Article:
Suspected Lion Poacher Fatally Mauled by Lions in South Africa

A man, suspected of being a lion poacher, was reportedly eaten by lions at a private game park near the Kruger National Park in South Africa, on Friday night.

File photo of lion. Source: Pixabay

Lieutenant Colonel Moatshe’ Ngoepe, from the South African Police Service (SAPS), said in a statement on Saturday that police were investigating after a man was killed by lions near Hoedspruit.

“His half lifeless body was saved after the lions were scared off by gun shots,” said Ngoepe. The lions had apparently already eaten most of the man’s body, except for his head.

The first statement incorrectly identified the deceased as a 46-year-old man whose tractor had broken down metres from his compound.

However, that man was subsequently found alive, and it was revealed that a loaded rifle was lying near the deceased… leading police to believe he had been hunting.

Ngoepe told reporters: “It seems the victim was poaching in the game park when he was attacked and killed by lions. They ate his body, nearly all of it, and just left his head and some remains.”

The victim has not yet been identified, but the Department of Home Affairs has been called in to help with the identification process.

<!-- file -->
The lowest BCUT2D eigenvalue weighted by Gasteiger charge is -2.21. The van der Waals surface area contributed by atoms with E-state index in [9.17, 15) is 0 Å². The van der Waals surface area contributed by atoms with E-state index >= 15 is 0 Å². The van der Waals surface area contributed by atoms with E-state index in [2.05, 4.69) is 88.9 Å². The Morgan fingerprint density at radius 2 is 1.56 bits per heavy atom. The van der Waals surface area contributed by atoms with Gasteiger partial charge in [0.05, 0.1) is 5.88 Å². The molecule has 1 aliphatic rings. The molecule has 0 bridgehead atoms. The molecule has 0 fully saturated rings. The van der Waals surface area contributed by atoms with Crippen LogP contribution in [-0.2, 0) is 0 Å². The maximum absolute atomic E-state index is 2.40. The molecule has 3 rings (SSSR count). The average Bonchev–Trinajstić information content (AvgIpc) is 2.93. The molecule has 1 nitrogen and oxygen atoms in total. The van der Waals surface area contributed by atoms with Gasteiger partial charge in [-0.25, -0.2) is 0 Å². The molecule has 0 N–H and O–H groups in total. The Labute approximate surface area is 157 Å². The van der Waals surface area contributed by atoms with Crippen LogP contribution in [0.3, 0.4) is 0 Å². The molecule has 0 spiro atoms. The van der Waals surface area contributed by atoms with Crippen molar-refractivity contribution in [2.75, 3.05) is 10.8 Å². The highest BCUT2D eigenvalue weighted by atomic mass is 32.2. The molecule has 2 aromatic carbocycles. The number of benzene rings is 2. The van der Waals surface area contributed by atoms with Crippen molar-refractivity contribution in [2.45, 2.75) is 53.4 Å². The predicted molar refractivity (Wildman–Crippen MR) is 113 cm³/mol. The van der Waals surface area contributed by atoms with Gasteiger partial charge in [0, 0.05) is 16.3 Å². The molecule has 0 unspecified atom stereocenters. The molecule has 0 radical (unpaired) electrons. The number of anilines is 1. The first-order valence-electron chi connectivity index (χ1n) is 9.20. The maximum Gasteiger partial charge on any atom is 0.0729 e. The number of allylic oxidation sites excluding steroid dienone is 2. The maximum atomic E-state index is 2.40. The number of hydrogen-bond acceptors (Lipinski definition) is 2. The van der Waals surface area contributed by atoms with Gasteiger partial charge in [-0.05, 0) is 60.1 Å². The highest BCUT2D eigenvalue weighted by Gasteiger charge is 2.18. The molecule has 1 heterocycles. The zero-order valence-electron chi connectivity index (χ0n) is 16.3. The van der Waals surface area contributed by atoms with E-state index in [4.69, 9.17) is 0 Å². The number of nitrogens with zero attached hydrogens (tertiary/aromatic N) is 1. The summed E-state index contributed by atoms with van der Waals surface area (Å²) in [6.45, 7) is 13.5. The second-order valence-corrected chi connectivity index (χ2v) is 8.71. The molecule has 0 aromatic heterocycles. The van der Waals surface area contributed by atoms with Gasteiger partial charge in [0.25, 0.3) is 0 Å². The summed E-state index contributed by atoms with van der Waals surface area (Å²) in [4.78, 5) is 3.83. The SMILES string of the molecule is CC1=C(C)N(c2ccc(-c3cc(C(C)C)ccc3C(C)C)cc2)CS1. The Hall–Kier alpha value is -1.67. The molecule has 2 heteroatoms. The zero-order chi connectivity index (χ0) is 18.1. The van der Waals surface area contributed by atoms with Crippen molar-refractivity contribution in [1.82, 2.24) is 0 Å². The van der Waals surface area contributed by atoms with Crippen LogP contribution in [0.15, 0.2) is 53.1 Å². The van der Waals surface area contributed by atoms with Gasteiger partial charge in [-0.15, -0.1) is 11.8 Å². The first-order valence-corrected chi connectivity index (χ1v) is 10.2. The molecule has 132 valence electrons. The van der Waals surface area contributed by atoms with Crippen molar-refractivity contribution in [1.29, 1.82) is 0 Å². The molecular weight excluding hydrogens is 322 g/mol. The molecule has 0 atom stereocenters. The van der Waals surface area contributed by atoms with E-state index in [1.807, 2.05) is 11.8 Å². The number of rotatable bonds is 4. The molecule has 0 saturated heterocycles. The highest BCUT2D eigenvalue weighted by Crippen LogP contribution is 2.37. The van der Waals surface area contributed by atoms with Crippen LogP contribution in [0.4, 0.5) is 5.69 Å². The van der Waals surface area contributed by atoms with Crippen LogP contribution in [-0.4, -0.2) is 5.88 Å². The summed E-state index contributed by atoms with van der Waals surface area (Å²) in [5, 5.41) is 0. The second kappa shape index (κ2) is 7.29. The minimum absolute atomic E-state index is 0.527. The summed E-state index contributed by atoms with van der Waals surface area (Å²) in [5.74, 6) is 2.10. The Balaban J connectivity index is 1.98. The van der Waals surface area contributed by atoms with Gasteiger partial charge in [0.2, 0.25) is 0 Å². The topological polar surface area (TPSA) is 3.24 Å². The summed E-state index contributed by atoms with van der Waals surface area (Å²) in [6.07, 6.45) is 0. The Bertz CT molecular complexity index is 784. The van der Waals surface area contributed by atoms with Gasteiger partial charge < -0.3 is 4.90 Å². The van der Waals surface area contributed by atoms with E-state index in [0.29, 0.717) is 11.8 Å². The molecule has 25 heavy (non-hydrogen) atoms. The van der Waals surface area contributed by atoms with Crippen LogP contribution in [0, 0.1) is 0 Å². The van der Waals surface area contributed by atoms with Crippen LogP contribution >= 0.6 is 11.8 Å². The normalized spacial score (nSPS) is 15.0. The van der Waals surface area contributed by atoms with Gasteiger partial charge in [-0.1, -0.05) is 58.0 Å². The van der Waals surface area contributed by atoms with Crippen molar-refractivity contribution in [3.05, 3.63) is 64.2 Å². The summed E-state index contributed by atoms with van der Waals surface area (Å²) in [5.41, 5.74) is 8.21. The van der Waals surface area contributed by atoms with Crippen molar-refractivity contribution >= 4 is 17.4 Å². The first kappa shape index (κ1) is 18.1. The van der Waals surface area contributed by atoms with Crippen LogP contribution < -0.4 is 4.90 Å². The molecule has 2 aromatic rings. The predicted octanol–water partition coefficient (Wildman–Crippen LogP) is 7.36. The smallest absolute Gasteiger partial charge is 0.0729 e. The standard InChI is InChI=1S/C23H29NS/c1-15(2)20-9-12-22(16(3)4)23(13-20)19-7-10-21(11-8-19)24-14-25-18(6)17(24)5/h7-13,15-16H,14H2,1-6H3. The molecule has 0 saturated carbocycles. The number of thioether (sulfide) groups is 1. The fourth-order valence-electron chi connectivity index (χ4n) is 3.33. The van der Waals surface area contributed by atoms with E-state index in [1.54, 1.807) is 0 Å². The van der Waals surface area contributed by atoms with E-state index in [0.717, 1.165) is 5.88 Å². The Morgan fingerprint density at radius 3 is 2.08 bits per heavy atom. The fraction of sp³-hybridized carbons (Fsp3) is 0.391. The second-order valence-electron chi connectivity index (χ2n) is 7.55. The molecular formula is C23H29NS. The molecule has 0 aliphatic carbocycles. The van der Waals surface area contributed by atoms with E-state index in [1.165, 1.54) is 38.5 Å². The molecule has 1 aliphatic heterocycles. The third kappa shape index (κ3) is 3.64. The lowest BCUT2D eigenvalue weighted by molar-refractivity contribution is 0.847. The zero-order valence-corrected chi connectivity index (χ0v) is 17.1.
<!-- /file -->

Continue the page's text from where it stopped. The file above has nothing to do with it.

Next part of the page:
The Daily Mail names the game farm as either Ingwelala Private Nature Reserve or Umbabat Game Reserve. It’s believed the pride of lions may have come over the border from the Kruger.

British wildlife photographer Charlie Wildham told the DM that “two .456 big game rifles and ammunition were found at the scene; and that is the weapon of choice used by those hunting big game – especially elephant and rhino in the bush.” He also alleged that two sets of footprints were found, leading away from the scene. Poachers often work at night in groups of three.

lion bone trade
An alleged member of a poaching syndicate poses with a set of lion bones. Image: Julian-Rademeyer

Lion poaching in South Africa has been on the increase in recent years – not only used by local people for traditional medicine, but increasingly driven by a demand from Asia for the Traditional Chinese Medicine market, where the lion bones are being used as a replacement for tiger bones in tiger bone wine and tiger ‘cake’. A lion skeleton is allegedly bought for approximately £7,000, lion skin for £3,000 and teeth for £500 each, according to the Daily Mail.

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